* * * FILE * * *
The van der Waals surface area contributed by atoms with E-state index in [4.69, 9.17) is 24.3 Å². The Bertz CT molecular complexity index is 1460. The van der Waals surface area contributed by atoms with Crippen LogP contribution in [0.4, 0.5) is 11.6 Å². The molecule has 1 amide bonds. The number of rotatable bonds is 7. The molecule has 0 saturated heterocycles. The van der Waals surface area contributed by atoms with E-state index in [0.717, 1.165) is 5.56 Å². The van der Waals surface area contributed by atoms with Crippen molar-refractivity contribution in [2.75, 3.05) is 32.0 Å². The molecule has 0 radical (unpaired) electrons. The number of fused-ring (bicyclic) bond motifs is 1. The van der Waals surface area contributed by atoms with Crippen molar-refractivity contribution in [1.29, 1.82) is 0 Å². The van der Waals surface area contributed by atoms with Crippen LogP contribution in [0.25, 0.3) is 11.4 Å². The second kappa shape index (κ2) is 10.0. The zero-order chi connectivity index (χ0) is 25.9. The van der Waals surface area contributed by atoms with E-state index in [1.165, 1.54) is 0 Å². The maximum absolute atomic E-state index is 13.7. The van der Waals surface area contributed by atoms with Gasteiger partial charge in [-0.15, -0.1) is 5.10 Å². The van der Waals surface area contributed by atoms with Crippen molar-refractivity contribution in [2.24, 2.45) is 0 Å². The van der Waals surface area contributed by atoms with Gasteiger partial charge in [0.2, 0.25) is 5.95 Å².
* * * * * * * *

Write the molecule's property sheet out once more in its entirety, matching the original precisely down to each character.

The van der Waals surface area contributed by atoms with E-state index in [4.69, 9.17) is 24.3 Å². The Bertz CT molecular complexity index is 1460. The van der Waals surface area contributed by atoms with Crippen LogP contribution in [0.4, 0.5) is 11.6 Å². The molecule has 1 amide bonds. The number of rotatable bonds is 7. The molecule has 0 saturated heterocycles. The van der Waals surface area contributed by atoms with E-state index in [0.717, 1.165) is 5.56 Å². The van der Waals surface area contributed by atoms with Crippen molar-refractivity contribution in [2.75, 3.05) is 32.0 Å². The molecule has 0 radical (unpaired) electrons. The number of fused-ring (bicyclic) bond motifs is 1. The van der Waals surface area contributed by atoms with Crippen molar-refractivity contribution in [1.29, 1.82) is 0 Å². The van der Waals surface area contributed by atoms with Crippen LogP contribution in [0.25, 0.3) is 11.4 Å². The second kappa shape index (κ2) is 10.0. The zero-order chi connectivity index (χ0) is 25.9. The van der Waals surface area contributed by atoms with E-state index in [1.165, 1.54) is 0 Å². The maximum absolute atomic E-state index is 13.7. The van der Waals surface area contributed by atoms with Gasteiger partial charge in [-0.15, -0.1) is 5.10 Å². The van der Waals surface area contributed by atoms with Crippen molar-refractivity contribution in [2.24, 2.45) is 0 Å². The van der Waals surface area contributed by atoms with Gasteiger partial charge in [0.2, 0.25) is 5.95 Å².